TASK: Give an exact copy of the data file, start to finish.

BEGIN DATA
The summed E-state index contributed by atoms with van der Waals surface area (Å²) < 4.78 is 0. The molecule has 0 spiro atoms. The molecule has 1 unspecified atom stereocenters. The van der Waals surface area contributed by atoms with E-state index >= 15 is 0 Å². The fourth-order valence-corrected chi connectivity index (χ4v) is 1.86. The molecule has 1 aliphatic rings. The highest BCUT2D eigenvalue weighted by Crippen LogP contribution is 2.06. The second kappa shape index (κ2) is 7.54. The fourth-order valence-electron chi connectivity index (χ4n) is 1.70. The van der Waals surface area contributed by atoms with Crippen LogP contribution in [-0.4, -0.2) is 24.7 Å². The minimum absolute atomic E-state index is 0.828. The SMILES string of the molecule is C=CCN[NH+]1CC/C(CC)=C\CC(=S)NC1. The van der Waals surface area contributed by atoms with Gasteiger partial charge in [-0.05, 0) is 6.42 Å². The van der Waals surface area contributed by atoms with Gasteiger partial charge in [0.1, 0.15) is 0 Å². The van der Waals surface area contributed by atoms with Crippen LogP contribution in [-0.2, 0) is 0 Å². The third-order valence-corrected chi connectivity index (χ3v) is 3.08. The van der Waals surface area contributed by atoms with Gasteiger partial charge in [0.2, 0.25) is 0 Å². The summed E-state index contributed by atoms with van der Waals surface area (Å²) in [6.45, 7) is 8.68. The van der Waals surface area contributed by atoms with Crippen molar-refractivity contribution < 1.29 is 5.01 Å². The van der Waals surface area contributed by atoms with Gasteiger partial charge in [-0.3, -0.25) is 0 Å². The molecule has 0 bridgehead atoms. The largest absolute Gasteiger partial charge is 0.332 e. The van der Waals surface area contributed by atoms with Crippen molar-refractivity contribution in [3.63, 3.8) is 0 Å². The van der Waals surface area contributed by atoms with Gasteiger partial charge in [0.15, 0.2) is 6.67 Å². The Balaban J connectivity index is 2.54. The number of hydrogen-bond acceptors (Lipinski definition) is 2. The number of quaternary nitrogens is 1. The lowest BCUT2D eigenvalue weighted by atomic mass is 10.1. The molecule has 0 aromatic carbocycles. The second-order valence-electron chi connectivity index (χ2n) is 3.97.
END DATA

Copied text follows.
The summed E-state index contributed by atoms with van der Waals surface area (Å²) < 4.78 is 0. The molecule has 0 spiro atoms. The molecule has 1 unspecified atom stereocenters. The van der Waals surface area contributed by atoms with E-state index >= 15 is 0 Å². The fourth-order valence-corrected chi connectivity index (χ4v) is 1.86. The molecule has 1 aliphatic rings. The highest BCUT2D eigenvalue weighted by Crippen LogP contribution is 2.06. The second kappa shape index (κ2) is 7.54. The fourth-order valence-electron chi connectivity index (χ4n) is 1.70. The van der Waals surface area contributed by atoms with Crippen LogP contribution in [-0.4, -0.2) is 24.7 Å². The minimum absolute atomic E-state index is 0.828. The SMILES string of the molecule is C=CCN[NH+]1CC/C(CC)=C\CC(=S)NC1. The van der Waals surface area contributed by atoms with Gasteiger partial charge in [-0.05, 0) is 6.42 Å². The van der Waals surface area contributed by atoms with Gasteiger partial charge in [0.1, 0.15) is 0 Å². The van der Waals surface area contributed by atoms with Crippen LogP contribution in [-0.2, 0) is 0 Å². The third-order valence-corrected chi connectivity index (χ3v) is 3.08. The van der Waals surface area contributed by atoms with Gasteiger partial charge in [0.2, 0.25) is 0 Å². The summed E-state index contributed by atoms with van der Waals surface area (Å²) in [6.45, 7) is 8.68. The van der Waals surface area contributed by atoms with Crippen molar-refractivity contribution < 1.29 is 5.01 Å². The van der Waals surface area contributed by atoms with Gasteiger partial charge in [-0.3, -0.25) is 0 Å². The molecule has 0 bridgehead atoms. The largest absolute Gasteiger partial charge is 0.332 e. The van der Waals surface area contributed by atoms with Crippen molar-refractivity contribution in [3.63, 3.8) is 0 Å². The van der Waals surface area contributed by atoms with Gasteiger partial charge in [0.15, 0.2) is 6.67 Å². The Balaban J connectivity index is 2.54. The number of hydrogen-bond acceptors (Lipinski definition) is 2. The number of quaternary nitrogens is 1. The lowest BCUT2D eigenvalue weighted by atomic mass is 10.1. The molecule has 0 aromatic carbocycles. The second-order valence-electron chi connectivity index (χ2n) is 3.97.